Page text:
How do you actually know what you’re teaching to someone is actually being learned?
Cannabis education is an important component of legal cannabis, but if you attempt to go through your cannabis education programs willy-nilly, with little to no plan or evaluative process to know people are learning, you could be missing the mark.
This is where the power of the LEARNING OUTCOME comes in.
Learning Objectives vs. Learning Outcomes
If you’ve been in education or have taken a formal education course lately, you may have had a syllabus or course outline that presents learning objectives.
“The objective of this course is to demonstrate the various cannabis strains available and their therapeutic uses,”
“This course will provide an overview of the ways that cannabis is being used in women’s health care.”
These are all fine and dandy; these kinds of statements do tell you what you’re about to learn and what the teacher has in store for you. But it leaves out one critical component of the learning process: YOU, the learner.
Moving from learning objectives to learning outcomes places your cannabis education program in the hands of the learner, empowering them to be able to do something or to have experienced a certain kind of change as a result of their knowledge.
Constructing Learning Outcomes
Where learning objectives represent a more passive role of the learner and active role of the teacher, learning outcomes place the onus of learning onto the learner with the support of the teacher or instructor. Learning outcomes are more measurable, observable and concrete, whereas learning objectives are like throwing a bunch of spaghetti on the wall hoping it sticks.
Learning outcomes are composed of three main components:
· Content – the core foundation of what you’re teaching and learning (i.e. cannabis education)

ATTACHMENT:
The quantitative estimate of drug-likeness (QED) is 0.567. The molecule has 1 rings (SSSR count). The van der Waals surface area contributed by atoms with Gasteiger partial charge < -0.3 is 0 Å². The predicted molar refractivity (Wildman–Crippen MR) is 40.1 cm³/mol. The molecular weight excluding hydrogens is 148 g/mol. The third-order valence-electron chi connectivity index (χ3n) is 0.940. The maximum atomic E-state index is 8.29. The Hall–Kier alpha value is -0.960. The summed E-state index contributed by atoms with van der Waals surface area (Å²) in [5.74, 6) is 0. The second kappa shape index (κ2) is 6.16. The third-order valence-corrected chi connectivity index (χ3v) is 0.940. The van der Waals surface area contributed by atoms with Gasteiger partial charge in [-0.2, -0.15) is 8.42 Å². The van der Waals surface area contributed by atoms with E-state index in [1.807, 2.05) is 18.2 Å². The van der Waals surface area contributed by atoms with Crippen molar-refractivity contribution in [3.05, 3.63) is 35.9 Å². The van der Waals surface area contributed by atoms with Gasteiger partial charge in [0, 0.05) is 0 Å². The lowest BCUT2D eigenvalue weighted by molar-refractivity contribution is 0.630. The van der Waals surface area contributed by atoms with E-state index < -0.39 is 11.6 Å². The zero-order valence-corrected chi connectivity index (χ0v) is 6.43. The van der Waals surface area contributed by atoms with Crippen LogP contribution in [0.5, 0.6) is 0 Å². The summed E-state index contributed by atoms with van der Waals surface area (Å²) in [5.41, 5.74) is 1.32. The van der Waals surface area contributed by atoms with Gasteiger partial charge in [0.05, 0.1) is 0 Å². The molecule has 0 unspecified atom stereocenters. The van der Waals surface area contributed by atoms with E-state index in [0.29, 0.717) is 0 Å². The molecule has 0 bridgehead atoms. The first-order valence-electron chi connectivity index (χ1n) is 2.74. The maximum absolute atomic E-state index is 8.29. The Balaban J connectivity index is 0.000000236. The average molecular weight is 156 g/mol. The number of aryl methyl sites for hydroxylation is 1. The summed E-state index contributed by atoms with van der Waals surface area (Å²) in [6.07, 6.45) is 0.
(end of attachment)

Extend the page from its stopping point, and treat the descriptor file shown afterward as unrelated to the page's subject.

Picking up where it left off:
· Skills – the resulting skills or knowledge that learners will be equipped with upon leaving the course
· Context – this is the context or where the new knowledge or skills that have been acquired will take place (i.e. in a clinical setting in a legal cannabis state or country)
Here are some examples of learning objectives for cannabis education:
“As a result of this course, clinicians will understand the various research surrounding CBD and the various ways it’s administered, and will be able to apply this to working with patients in a clinical setting where permitted.”
“After engaging in this course, senior citizens will understand the ways CBD can reduce pain and inflammation in order to use CBD effectively at home for medicinal purposes.”
“Upon completion of this course, instructors will be equipped with the tools they need to create engaging learning objectives in order to deliver high-quality cannabis education workshops.”
See how the little change there made all the difference in what results from an education session? This little change from objectives to outcomes moves from stating what an instructor intends for you to know, or wants to you learn, and places the learning process on you in an empowering way that allows you to see a practical application.
Consult an Educator
Not sure whether your cannabis education program is actually reaching your learners? CannaWrite offers an educational background in adult learning, a Master of Education and almost a decade of experience in the writing of over 30+ higher education curriculum documents. I am taking my expertise in higher learning and applying it directly to cannabis. Consult to discuss in-depth your cannabis education program and how it can be revamped to truly meet the needs of learners.